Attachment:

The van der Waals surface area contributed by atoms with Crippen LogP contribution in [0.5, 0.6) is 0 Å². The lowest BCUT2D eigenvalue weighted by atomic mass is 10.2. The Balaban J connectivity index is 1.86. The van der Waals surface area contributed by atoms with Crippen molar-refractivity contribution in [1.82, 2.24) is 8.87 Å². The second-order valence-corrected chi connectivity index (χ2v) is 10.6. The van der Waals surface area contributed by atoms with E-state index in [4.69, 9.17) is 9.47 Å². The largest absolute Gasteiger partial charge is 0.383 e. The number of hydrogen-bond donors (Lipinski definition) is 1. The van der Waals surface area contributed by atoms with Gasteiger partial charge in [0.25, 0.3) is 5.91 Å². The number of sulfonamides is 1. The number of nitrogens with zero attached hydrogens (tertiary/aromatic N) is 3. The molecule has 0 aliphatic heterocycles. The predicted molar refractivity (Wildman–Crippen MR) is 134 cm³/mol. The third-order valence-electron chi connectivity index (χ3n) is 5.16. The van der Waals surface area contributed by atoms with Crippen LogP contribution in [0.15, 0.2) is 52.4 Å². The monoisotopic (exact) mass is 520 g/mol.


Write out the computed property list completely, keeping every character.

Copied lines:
The van der Waals surface area contributed by atoms with Crippen LogP contribution in [0.5, 0.6) is 0 Å². The lowest BCUT2D eigenvalue weighted by atomic mass is 10.2. The Balaban J connectivity index is 1.86. The van der Waals surface area contributed by atoms with Crippen molar-refractivity contribution in [1.82, 2.24) is 8.87 Å². The second-order valence-corrected chi connectivity index (χ2v) is 10.6. The van der Waals surface area contributed by atoms with E-state index in [4.69, 9.17) is 9.47 Å². The largest absolute Gasteiger partial charge is 0.383 e. The number of hydrogen-bond donors (Lipinski definition) is 1. The van der Waals surface area contributed by atoms with Gasteiger partial charge in [0.25, 0.3) is 5.91 Å². The number of sulfonamides is 1. The number of nitrogens with zero attached hydrogens (tertiary/aromatic N) is 3. The molecule has 0 aliphatic heterocycles. The predicted molar refractivity (Wildman–Crippen MR) is 134 cm³/mol. The third-order valence-electron chi connectivity index (χ3n) is 5.16. The van der Waals surface area contributed by atoms with Crippen LogP contribution in [0.15, 0.2) is 52.4 Å². The monoisotopic (exact) mass is 520 g/mol.